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Career myths busted
Monday, 15 October 2018 15:56

Career  Myths  Busted!!

Conventional wisdom always rings true, right? But, what if it does not complement your current goals? Experts discuss fallacies that one should let go off during job search and career planning.



Dr Sandeep K Krishnan, VP HR and Corporate Development, Acropetal Technologies Ltd

The myth: A degree from an Ivy league institution is an assurance for life-long success.
The truth: Ivy league institutions most definitely give a good start and help carve a positive impression of oneself. However, a lack of effective performance and an inability to leave an impression in the first five years will hamper prospects in the long-term.

The myth: A higher designation indicates success.

The truth: Designations are relative. There is no standard for designations across organisations and it is only responsibility, accountability, and results that one display s that are important.

David Lobo, senior VP, HR, GE India

The myth: You need to move to a new assignment every 18-24 months to be perceived as on a ‘fast track'.
The truth: Today, opportunities to move within the organisation or outside the organisation can result in skimming the surface in many areas versus developing expertise in a few. One needs to invest adequate time in a role to really contribute and learn.

The myth: Networking is not important. You just need to do your job well and the system will take care of the rest.

The truth: To be successful, one needs to be ‘plugged in' and visible. One needs to ‘market' oneself through opportunities to connect with the broader organisation.

Dhananjay Bansod, chief people officer, Deloitte in India

The myth: A recognised organisation/bigger brand implies a better career.
The truth: The image of a better organisation is also largely linked to the organisation's effort at external brand-building whereas the actual space available to a person to create value and experience success defines the level of career satisfaction.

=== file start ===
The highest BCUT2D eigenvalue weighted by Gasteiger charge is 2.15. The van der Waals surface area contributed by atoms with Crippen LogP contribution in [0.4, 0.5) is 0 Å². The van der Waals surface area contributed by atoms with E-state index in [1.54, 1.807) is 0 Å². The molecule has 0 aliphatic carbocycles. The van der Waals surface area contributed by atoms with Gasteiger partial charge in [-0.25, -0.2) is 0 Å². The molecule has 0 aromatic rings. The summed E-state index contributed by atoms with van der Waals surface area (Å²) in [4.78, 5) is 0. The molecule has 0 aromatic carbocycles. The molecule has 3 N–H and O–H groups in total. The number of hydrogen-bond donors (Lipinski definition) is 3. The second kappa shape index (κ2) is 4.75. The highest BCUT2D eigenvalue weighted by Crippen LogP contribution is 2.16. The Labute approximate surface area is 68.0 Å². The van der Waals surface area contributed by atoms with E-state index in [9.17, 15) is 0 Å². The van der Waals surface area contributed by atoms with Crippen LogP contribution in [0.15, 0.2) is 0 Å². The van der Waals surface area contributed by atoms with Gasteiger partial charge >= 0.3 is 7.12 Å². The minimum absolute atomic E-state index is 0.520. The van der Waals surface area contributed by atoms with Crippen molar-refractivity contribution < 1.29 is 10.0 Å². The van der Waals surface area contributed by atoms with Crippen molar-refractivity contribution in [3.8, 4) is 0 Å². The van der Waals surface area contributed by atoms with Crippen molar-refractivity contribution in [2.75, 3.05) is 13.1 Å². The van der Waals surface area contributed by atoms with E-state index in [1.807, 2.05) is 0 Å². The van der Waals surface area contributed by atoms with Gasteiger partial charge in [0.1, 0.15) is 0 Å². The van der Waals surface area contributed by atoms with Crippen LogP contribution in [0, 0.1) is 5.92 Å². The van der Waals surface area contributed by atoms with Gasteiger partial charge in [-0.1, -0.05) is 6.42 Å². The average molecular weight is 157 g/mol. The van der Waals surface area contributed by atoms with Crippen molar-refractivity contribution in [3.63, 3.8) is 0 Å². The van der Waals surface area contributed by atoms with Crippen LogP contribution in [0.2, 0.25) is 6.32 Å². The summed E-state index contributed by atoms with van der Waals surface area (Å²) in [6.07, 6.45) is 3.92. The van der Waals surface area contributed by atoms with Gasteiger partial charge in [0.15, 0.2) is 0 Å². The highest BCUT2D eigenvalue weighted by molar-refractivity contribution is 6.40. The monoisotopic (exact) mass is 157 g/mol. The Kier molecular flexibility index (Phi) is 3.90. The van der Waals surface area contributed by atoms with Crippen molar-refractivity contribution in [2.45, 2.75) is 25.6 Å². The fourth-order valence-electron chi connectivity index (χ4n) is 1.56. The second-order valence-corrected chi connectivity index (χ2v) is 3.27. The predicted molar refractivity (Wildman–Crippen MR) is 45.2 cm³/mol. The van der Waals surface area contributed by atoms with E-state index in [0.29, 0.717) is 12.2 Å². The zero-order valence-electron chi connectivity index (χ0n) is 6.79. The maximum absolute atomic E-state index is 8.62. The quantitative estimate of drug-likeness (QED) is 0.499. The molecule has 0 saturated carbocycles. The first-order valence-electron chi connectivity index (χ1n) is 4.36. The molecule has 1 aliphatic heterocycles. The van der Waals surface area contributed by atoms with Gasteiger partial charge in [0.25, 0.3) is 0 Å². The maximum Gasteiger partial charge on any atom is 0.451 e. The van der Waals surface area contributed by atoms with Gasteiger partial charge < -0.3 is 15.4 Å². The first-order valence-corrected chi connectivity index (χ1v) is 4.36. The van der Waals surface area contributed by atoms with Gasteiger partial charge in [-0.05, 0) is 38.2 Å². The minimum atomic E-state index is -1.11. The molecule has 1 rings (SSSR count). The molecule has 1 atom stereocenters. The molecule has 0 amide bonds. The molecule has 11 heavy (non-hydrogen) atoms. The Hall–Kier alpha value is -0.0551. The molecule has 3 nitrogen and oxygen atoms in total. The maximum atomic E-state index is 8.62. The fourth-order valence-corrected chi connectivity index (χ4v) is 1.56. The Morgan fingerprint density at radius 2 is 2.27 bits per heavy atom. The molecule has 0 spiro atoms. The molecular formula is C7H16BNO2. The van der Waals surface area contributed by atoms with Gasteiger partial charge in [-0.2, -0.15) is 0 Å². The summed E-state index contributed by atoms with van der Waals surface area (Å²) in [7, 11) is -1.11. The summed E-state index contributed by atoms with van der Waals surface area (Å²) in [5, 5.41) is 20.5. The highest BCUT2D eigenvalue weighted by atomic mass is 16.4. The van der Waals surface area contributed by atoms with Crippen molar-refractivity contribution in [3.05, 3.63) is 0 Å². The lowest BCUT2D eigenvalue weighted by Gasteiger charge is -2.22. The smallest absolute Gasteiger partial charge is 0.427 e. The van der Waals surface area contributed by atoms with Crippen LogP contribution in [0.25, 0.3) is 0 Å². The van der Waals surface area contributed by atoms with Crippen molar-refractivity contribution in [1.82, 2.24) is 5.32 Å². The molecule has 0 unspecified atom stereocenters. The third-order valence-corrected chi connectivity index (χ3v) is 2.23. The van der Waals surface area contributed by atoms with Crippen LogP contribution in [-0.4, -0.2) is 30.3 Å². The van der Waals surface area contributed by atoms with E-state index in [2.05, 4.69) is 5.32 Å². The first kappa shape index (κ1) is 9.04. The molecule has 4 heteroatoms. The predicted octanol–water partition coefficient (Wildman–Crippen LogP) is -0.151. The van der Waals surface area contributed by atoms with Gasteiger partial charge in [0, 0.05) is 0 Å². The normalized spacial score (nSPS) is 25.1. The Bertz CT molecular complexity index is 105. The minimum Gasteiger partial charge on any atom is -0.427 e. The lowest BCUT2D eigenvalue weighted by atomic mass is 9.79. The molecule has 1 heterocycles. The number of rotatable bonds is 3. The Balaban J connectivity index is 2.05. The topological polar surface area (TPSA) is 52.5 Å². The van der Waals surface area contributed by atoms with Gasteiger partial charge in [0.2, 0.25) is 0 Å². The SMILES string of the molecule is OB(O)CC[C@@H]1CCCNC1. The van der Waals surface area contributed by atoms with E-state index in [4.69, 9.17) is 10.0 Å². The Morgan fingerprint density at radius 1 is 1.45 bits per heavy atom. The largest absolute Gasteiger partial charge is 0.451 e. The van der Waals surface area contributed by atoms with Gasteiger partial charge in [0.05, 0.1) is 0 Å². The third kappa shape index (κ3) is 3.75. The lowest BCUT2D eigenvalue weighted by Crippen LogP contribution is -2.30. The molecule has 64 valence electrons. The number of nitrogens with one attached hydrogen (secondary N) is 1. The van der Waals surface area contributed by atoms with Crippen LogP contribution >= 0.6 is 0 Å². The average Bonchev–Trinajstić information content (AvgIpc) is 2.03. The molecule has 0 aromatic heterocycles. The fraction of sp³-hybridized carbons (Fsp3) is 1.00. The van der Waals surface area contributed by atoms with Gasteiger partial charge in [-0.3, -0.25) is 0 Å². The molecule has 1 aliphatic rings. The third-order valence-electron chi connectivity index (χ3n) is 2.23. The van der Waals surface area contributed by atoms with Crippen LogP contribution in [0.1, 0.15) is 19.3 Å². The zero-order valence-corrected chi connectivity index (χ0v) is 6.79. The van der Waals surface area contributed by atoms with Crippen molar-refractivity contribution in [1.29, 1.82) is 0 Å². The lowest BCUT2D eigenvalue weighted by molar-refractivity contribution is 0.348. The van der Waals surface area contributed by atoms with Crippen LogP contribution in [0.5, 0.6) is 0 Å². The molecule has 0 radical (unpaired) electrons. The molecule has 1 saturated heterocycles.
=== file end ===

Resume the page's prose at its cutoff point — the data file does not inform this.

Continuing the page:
The myth: Big organisations offer the best salaries.

The truth: The actual money paid is also dependent upon the organisation's financial ability as well as its ability to attract people. If an organisation is able to attract people, why should it pay the top salary? Most of the better organisations pay the market equivalent salary but will rarely pay the "best" salary in the market.

Kensaku Konishi, CEO and president, Canon India

The myth: Big fish swim in big ponds.
The truth: The fact that 64 per cent (according to a research) of the top executives shift to "smaller", lesser known firms is evident of the fact that individuals no longer believe that only  "big" organisations provide great career opportunities. People traditionally believed that a big fish can only be found in big ponds but today many big fish prefer to swim in smaller ponds.

The myth: Job hoppers prosper.
The truth: According to a recent survey, employees on an average stay for only 3.3 years in one organisation.  If someone wants to be professional, spending lesser time in an organisation may only scratch the surface for them. Whether such a short experience will bring true value to their career, is a point of concern.

Yasmin Taj
The writer can be reached at This e-mail address is being protected from spambots. You need JavaScript enabled to view it